“We see geopolitics, and the war in Ukraine being a tragic example, having huge impacts and I don’t think that unrest is likely to go away in the near future; we seem to live in a very volatile world.
“We’ve then got climate change, compounding all of those issues. What we saw last summer with 40C heat is climate change in action.
“And we have 70 million people living on an island and we have to take responsibility for how we’re going to feed those 70 million people.
“Imports will always be part of that but with all of that volatility that’s happening around the world, we need to take command of the food we can produce for ourselves here and make sure that everybody in that supply chain is getting a fair return so that we can continue to provide the food that everybody needs.”
Huge energy costs, combined with the low sums supermarkets are prepared to pay for produce, are deterring growers from planting certain crops, particularly those that are cultivated in heat-guzzling greenhouses.
Research published by the NFU in November found the cost of growing a tomato increased by 27 per cent between 2021 and 2022.
British growers are instead choosing to wait until it is warmer to plant their crops, increasing the nation’s reliance on Mediterranean countries such as Spain and Morocco.
But cold weather across the region has affected harvests over recent months. Unsettled conditions have also limited opportunities for suppliers to transport produce to Europe from Northern Africa.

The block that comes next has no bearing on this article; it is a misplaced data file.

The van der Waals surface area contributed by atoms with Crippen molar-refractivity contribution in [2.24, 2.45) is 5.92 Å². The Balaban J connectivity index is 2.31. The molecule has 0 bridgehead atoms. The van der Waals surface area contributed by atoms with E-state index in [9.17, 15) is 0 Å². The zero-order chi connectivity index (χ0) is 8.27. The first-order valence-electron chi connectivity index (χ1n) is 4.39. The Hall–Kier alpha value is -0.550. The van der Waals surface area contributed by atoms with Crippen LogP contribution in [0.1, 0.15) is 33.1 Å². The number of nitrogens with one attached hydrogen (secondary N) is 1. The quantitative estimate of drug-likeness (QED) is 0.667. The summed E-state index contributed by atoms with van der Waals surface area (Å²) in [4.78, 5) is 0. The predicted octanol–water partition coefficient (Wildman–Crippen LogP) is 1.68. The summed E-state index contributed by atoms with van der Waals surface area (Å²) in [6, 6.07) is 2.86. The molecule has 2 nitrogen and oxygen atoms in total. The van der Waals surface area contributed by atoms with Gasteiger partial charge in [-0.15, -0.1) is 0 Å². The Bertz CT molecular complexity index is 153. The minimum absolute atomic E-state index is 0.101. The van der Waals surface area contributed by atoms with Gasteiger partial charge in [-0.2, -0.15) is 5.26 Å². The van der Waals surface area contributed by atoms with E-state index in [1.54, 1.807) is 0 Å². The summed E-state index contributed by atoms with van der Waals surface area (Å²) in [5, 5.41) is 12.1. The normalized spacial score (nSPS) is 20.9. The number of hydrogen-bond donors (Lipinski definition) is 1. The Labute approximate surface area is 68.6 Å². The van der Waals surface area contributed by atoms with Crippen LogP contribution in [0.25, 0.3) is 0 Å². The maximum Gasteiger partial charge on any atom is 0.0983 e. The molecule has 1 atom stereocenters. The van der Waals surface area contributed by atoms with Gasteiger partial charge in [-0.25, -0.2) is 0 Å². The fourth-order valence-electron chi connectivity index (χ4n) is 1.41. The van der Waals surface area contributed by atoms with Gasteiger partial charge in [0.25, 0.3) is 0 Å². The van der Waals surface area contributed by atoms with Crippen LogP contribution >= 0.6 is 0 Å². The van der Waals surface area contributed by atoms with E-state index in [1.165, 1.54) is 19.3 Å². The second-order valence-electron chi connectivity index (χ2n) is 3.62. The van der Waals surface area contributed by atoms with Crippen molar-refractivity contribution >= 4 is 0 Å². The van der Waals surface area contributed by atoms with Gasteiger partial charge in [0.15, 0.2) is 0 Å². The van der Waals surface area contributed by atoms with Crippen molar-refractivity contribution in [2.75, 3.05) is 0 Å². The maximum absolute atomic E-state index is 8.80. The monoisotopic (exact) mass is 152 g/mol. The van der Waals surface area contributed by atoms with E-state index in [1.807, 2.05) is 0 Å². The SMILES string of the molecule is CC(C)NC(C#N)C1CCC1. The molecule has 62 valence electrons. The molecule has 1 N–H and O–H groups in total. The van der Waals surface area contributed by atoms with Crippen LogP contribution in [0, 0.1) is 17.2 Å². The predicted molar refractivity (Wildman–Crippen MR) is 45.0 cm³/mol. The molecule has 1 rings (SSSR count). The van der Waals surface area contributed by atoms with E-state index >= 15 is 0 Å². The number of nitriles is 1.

The Environment Secretary, Thérèse Coffey, has faced criticism for failing to grasp the issues facing the industry, as growers warned that the current shortages could persist until May.
Dr Coffey told MPs on Thursday that ongoing shortages of produce will be a temporary issue that should be resolved in two to four weeks.
She encouraged the public to “cherish” domestic produce, adding that “a lot of people would be eating turnips right now” under a seasonal food model – rather than thinking about lettuce, tomatoes and similar produce.
The Lea Valley Growers Association (LVGA), which represents members throughout the area dubbed Britain’s “cucumber capital”, comprising parts of Greater London, Hertfordshire and Essex, disagreed with Dr Coffey’s assessment.
“The majority of tomatoes, peppers and aubergines are not going to be around in big volumes until May, so it’s going to be longer than a few weeks,” LVGA secretary, Lee Stiles, said.
“It’s too late for UK growers to step in and try and make up some of the shortfall [from abroad],” he added.
The NFU, which warned in December that the UK was facing an “emergency situation” when it came to food security, is among the groups that have grown impatient with Dr Coffey and the Department for Food, Environment and Rural Affairs (Defra).
“We are repeatedly seeing a predictable combination of factors such as energy costs and weather leading to empty supermarket shelves,” said NFU vice president, David Exwood.
“Our UK food resilience is currently gone. The Government needs to take this seriously,” he added.